document.write(" geneva, sans-serif; font-size: 16px;">How important is play in a child's development? Are certain skills and attitudes developed during play that affect a child's ability to learn?
Education specialist Dona Matthews insists, “Playtime is one of the most cost-effective investments a parent can make in a child’s education. It requires nothing more than time, space, and imagination.” (1)
I home school 2 of our grandchildren. The 5 yr old is a rough-and-tumble boy, the 4 year old is all-girl and all-tomboy combined in one. Both are high energy dynamos.
A tremendous advantage of home school is that 'formal' learning is completed relatively quickly leaving ample time for play. Truthfully, I wonder sometimes if the kids spend too much time playing, but then I call to mind ways children learn through play and my worries are put to rest.
1. Play stimulates imagination.
Our grandchildren have few store-bought toys and don't have access to TV. Surprisingly, they don't feel impoverished by the apparent lack. They climb trees, explore the yard, and make their own toys. A seed-pod from a tree becomes a boat and a stick becomes a sword to fend off dragons or tigers.
Where do they get the ideas that feed their vivid imagination? From school lessons, books, videos, movies and the Internet. It's a dynamic cycle—learning stimulates imagination, imagination inspires play, play cultivates learning.
Jean Piaget, the Swiss psychologist and philosopher known for his studies with children, said, "The principal goal of education is to create men who are capable of doing new things, not simply of repeating what other generations have done—men who are creative, inventive, and discoverers." (2)
Imagination is the wellspring of inspiration, invention, innovation.
2. Play stimulates curiosity.
Young children ask many questions. Some are hilarious, others bizarre and some make us wonder, “Where do they get all these questions?”
Piaget observed that children want to know why things are the way they are. In play, children follow their curiosity in an attempt to find answers. Piaget surmised that children realize they have a vast amount of intuitive knowledge, but they don't know how they acquired it. (3)
It's like carrying a box of 1000 loose puzzle pieces in their sub-conscious mind, but not knowing what the big picture looks like when all the pieces are properly assembled. Play allows children to examine individual pieces of the puzzle, explore how they fit with other pieces and discover the emerging picture.
Curiosity fuels the urge to explore and discover how? why? what if?
3. Play stimulates emotion.
Play creates opportunity for children to discover and express emotion without constraint. And, as others join their play, children are obliged to learn how to share not only their toys but also their emotions. “Me and mine” must give way to “Let's be friends” or they soon find themselves alone and miserable.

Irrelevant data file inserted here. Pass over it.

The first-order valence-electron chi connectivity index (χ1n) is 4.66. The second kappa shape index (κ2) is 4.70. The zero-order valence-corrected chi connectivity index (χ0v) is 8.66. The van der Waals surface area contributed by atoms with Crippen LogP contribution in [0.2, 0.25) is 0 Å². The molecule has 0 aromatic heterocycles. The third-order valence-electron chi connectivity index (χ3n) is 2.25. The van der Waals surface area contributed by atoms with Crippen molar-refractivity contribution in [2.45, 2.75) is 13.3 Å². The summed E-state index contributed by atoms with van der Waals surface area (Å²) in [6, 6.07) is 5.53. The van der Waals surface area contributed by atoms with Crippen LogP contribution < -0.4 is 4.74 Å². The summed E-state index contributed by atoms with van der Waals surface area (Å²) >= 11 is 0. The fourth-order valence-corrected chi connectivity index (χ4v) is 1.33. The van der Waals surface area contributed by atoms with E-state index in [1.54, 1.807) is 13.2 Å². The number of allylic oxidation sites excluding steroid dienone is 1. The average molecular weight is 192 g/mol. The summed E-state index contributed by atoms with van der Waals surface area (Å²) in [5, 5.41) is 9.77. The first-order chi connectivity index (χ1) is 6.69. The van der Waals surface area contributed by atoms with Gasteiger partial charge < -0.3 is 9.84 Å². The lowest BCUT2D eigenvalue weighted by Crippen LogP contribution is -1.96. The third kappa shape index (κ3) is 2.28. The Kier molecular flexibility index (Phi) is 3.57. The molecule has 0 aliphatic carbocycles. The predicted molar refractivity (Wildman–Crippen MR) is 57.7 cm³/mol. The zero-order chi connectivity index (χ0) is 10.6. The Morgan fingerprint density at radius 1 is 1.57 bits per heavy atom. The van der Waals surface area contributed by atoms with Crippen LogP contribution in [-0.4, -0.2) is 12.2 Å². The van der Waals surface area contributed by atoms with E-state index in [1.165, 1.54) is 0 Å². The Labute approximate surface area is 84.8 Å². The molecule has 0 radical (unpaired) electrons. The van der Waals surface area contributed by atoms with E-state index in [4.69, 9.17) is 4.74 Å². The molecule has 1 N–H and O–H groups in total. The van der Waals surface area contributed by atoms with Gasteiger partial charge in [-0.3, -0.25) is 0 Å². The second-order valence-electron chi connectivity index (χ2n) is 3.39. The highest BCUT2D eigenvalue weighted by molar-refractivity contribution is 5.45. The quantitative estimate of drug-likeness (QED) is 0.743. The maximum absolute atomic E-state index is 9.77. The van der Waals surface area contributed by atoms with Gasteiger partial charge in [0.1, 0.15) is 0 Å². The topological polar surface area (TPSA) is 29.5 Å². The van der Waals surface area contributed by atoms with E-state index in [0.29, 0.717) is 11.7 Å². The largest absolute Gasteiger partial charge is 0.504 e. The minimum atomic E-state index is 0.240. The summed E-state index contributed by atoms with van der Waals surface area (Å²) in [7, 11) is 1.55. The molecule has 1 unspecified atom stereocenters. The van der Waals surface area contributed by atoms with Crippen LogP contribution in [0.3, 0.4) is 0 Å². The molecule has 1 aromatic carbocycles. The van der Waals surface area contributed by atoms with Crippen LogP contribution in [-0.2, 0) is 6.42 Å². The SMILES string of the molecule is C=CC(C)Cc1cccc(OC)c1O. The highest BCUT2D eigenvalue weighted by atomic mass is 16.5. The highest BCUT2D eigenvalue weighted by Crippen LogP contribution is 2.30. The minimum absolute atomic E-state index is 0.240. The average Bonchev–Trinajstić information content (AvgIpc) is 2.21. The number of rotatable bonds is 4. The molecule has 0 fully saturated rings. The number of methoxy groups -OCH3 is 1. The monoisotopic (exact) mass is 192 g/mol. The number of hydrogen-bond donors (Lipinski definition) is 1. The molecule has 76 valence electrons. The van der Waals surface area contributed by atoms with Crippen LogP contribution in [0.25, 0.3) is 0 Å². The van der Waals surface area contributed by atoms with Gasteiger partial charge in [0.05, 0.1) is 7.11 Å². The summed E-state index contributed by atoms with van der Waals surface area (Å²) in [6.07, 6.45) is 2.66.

Psychotherapist and parenting expert Katie Hurley states. “Through play, children learn to master their fears, assert their needs, process and cope with their emotions, and learn to get along with others.” (4)
In play, kids cultivate their emotional landscape.
4. Play stimulates healthy physical development.
Obviously, as children enjoy running, jumping, climbing, skipping and the host of other activities that make up outdoor play, large motor skills, balance and coordination are developed. But Dr. Rachel E. White (5) and others (6), list additional benefits of outdoor play:
- aerobic endurance
- growth stimulation of major organs
- increased bone mineral content
- reduce obesity in children
- alleviate ADHD symptoms.
- reduce disruptive behavior
The physical benefits of play go far beyond the obvious.
5. Play stimulates cognitive development.
Piaget observed that as children play, they experiment with objects and organize their characteristics into a system of categories. When something does not fit into existing categories, children adjust their categories to accommodate new information, or simply create new categories.
Play activates important cognitive processes involved in learning.
“Play is not a break from learning—it’s the way young children learn.” (7)
(1) Protect Your Child’s Playtime: It’s More Important than Homework, Lessons, and Organized Sports, Dona Matthews, <http://www.creativitypost.com/education/protect_your_childs_playtime_its_more_important_than_homework_lessons_and_o>
(2) From remarks at a conference on cognitive development at Cornell University, 1964. <http://psychology.about.com/od/early-child-development/a/jean-piaget-quotes.htm>
(4) Stressed Out in America: 5 Reasons to Let Your Kids Play, Katie Hurley, <http://www.huffingtonpost.com/katie-hurley/stressed-out-in-america-5-reasons-to-let-your-kids-play_b_4869863.html>
(5) The Power of Play: A Research Summary on Play and Learning, Dr. Rachel E. White for Minnesota Children's Museum
(6) Play in Children's Development Health and Well-Being, Jeffrey Goldstein. University of Utrecht, Netherlands, for Toy Industries of Europe
(7) Play: It's the Way Young Children Learn - Children's Advocate, <http://www.childaction.org/families/publications/docs/guidance/PlayItstheWayYoungChildrenLearn_Eng.pdf>